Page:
Since he couldn't provide an industrial ag. solution for the problem he outlined, he picked up another one:  dairy.  I don't know the specifics of the dairy industry in England, and from Mr. Raynor's quick description, neither does he.  I've spent some time debunking the "farmers don't get profits from sick animals" claim, so I won't do that here, but the fact that he uses this as his argument in favor of a mega-dairy says a lot about how much he really knows about food production facilities.

His last point, the inference that organic and sustainable farming practices can only be enjoyed by the wealthy, actually undermines his first point, that Brits have put themselves in a pickle by demanding produce at half of what they've previously paid (and will even burn buildings and kill people if they have to go back). 

Mr. Raynor's bias of omission is also startlingly revealing:  No mention of the impact of oligopoly on food markets, which often exacerbate scarcity and jeopardize food security to maximize profits - the very crises he hopes to avert by concentrating food production in the hands of a few people and places.  He needs to consider the past 25 years of price gouging and collusion that major corporate agriculture enterprises have committed, and study the recent foodborne disease outbreaks originating from huge, centralized production facilities, before he goes waving the Big Ag Flag in public.

To me, though, his biggest offense is that he compares Mozambique with England to give a frightening picture of a possible English future.  This is just wrong, and maybe immoral.  Mozambique's GDP per capita in 2008 was roughly $440.  Ten years ago, it was below $200, which means that Mozambique has been slowly improving, and that people remember times worse than when they averaged four hundred bucks per person.  This, alone, should explain the reaction of Mozambicans in light of a 30% hike in bread prices, and  it should make startlingly clear just why it is so wrong to compare Mozambique to England.  What do Londoners pay for bread, two pounds?  If it rose 100%, there would be no riots.  If it rose 500%, there would be sternly-written letters to MP's, replete with apologies for doing so, but there would be no riots.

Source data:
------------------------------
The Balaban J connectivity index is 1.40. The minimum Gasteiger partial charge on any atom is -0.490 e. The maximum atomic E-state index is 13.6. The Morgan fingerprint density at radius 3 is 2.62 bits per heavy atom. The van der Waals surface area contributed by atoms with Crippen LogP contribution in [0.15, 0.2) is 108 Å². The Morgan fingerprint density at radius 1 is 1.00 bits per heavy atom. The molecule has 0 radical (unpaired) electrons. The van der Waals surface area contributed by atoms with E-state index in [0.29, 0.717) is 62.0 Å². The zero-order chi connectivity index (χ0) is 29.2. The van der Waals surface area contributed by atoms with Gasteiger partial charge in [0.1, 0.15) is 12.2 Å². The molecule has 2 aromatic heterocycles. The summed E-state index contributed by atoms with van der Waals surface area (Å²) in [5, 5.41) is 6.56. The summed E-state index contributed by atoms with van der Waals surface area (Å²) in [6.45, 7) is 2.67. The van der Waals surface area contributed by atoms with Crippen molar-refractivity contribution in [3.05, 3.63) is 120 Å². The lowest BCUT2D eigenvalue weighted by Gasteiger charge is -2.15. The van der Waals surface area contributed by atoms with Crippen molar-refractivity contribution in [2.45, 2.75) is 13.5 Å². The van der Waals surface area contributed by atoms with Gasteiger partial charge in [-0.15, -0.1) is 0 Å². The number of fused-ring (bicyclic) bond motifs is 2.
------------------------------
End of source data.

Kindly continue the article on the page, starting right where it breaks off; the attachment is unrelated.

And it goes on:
Mr. Raynor points out that Brits are paying half of what they paid for food 20 years ago, from about 20% to about 10% of their incomes.  If prices rose 100% for all foods, not just bread, they'd just be back where they were twenty years ago.

Mr. Raynor makes no serious claims for supporting big ag.; he obviously is not familiar with scientific studies that point to organic and sustainable smaller ag. producing higher yields and more sustainable business models without the need for exploitation of the resource or of humans; he ignores the market impacts of oligopoly that come with big ag.; he completely misses the problems associated with food security when production is centralized; and he tries to scare people in England into thinking that they may start killing each other over the price of bread.